20 January, 2017

My Other Joke - 'Getting' the Joke not Relevant to Parody, Says US Court of Appeals

Jokes are rarely ubiquitous, and one that you might get won't necessarily translate as well to your friends, which even could be construed as offensive by some. This clear subjectivity when it comes to humor is well known by most, but this has been rarely introduced as an argument in a court of law (at least in this writer's knowledge). With that said, would 'getting' a joke be a part of the considerations surrounding parody or satire, or would a genuine attempt at being funny be such, even if some don't 'get' the joke? A question many didn't know they wanted to know the answer to was addressed recently by the US Court of Appeals.

The case of Louis Vuitton Malletier SA v. My Other Bag, Inc. dealt with the sale of canvas tote bags by My Other Bag, which feature the name of the company on one side and a caricature image of iconic and well-known designer handbags on the other, including brands like Louis Vuitton Chanel, and Fendi. The joke is a carry-over from bumper stickers with the wording "my other car" that plays to the idea of owning both the luxury item and an inexpensive alternative (without actually having the former, most likely). Louis Vuitton didn't take well to the use of their designs on MOB's tote bags and took the company to court for trademark infringement, trademark dilution and copyright infringement.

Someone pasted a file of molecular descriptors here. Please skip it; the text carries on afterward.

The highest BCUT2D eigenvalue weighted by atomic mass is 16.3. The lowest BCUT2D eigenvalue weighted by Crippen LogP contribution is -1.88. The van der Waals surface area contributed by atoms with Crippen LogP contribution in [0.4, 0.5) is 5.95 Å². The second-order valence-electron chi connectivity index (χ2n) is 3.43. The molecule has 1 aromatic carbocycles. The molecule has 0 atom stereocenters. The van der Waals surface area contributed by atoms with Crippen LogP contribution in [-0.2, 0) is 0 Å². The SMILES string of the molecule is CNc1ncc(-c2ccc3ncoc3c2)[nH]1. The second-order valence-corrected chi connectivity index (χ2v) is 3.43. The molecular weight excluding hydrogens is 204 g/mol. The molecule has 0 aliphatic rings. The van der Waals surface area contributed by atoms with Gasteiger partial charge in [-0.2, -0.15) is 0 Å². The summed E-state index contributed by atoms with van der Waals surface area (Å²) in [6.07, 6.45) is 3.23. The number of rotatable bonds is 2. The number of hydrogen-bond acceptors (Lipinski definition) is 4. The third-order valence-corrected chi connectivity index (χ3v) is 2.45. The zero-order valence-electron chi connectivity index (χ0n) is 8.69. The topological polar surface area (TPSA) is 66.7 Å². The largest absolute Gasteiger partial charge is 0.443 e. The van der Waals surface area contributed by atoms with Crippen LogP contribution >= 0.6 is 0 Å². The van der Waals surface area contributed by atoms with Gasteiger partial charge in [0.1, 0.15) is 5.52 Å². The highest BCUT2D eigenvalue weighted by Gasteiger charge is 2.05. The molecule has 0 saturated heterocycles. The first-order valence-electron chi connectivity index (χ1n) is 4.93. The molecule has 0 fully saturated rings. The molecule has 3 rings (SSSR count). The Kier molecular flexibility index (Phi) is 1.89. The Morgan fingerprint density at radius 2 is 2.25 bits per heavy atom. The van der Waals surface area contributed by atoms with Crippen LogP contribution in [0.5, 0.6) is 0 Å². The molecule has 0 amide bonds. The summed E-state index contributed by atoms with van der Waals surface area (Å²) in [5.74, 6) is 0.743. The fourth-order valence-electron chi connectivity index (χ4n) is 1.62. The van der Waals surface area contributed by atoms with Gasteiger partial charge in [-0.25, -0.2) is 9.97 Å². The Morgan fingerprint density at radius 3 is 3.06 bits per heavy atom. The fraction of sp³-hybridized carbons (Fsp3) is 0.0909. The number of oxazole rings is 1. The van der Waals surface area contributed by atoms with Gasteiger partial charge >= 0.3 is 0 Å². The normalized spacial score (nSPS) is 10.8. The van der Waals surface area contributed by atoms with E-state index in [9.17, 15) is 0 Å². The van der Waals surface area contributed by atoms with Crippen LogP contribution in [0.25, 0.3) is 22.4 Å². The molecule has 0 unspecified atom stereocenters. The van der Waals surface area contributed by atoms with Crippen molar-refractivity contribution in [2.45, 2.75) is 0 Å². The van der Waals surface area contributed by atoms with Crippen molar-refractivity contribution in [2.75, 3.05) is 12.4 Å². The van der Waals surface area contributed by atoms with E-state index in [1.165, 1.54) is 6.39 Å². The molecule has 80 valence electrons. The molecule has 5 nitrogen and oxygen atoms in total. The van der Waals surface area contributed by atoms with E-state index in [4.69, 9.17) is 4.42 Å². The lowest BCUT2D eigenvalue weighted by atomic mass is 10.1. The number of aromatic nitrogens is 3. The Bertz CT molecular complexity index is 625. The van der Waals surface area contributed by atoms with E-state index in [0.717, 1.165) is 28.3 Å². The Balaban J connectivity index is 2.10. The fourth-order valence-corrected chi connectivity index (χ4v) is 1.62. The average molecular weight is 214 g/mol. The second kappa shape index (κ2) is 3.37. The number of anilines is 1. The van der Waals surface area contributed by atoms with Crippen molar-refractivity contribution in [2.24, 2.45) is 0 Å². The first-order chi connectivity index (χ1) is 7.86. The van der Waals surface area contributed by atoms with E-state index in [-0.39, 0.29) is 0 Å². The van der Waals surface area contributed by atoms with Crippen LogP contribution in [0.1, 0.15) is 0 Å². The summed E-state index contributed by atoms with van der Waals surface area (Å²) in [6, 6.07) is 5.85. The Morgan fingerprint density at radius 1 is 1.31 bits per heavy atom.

Daniela didn't understand why she was arrested because of
her 'other' bag